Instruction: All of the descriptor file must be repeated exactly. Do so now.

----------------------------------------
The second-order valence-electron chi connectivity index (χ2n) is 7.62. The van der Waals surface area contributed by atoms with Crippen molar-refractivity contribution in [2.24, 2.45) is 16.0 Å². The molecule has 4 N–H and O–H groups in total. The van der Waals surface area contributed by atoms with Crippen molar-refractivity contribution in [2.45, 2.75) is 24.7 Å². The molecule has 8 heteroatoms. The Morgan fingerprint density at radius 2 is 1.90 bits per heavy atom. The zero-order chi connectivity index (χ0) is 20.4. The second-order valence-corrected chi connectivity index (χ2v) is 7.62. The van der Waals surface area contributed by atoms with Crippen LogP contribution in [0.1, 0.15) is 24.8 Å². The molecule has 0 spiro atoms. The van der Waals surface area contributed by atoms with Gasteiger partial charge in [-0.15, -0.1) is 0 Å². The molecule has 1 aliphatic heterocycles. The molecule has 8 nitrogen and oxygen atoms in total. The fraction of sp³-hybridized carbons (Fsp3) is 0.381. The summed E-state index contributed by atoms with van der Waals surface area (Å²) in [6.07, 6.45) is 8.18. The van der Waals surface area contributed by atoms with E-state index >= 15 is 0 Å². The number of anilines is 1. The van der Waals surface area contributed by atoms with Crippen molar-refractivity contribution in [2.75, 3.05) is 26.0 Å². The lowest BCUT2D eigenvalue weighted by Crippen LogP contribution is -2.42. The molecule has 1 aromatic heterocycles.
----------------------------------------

The second-order valence-electron chi connectivity index (χ2n) is 7.62. The van der Waals surface area contributed by atoms with Crippen molar-refractivity contribution in [2.24, 2.45) is 16.0 Å². The molecule has 4 N–H and O–H groups in total. The van der Waals surface area contributed by atoms with Crippen molar-refractivity contribution in [2.45, 2.75) is 24.7 Å². The molecule has 8 heteroatoms. The Morgan fingerprint density at radius 2 is 1.90 bits per heavy atom. The zero-order chi connectivity index (χ0) is 20.4. The second-order valence-corrected chi connectivity index (χ2v) is 7.62. The van der Waals surface area contributed by atoms with Crippen LogP contribution in [0.1, 0.15) is 24.8 Å². The molecule has 0 spiro atoms. The van der Waals surface area contributed by atoms with Gasteiger partial charge in [-0.15, -0.1) is 0 Å². The molecule has 1 aliphatic heterocycles. The molecule has 8 nitrogen and oxygen atoms in total. The fraction of sp³-hybridized carbons (Fsp3) is 0.381. The summed E-state index contributed by atoms with van der Waals surface area (Å²) in [6.07, 6.45) is 8.18. The van der Waals surface area contributed by atoms with E-state index >= 15 is 0 Å². The number of anilines is 1. The van der Waals surface area contributed by atoms with Crippen molar-refractivity contribution in [2.75, 3.05) is 26.0 Å². The lowest BCUT2D eigenvalue weighted by Crippen LogP contribution is -2.42. The molecule has 1 aromatic heterocycles.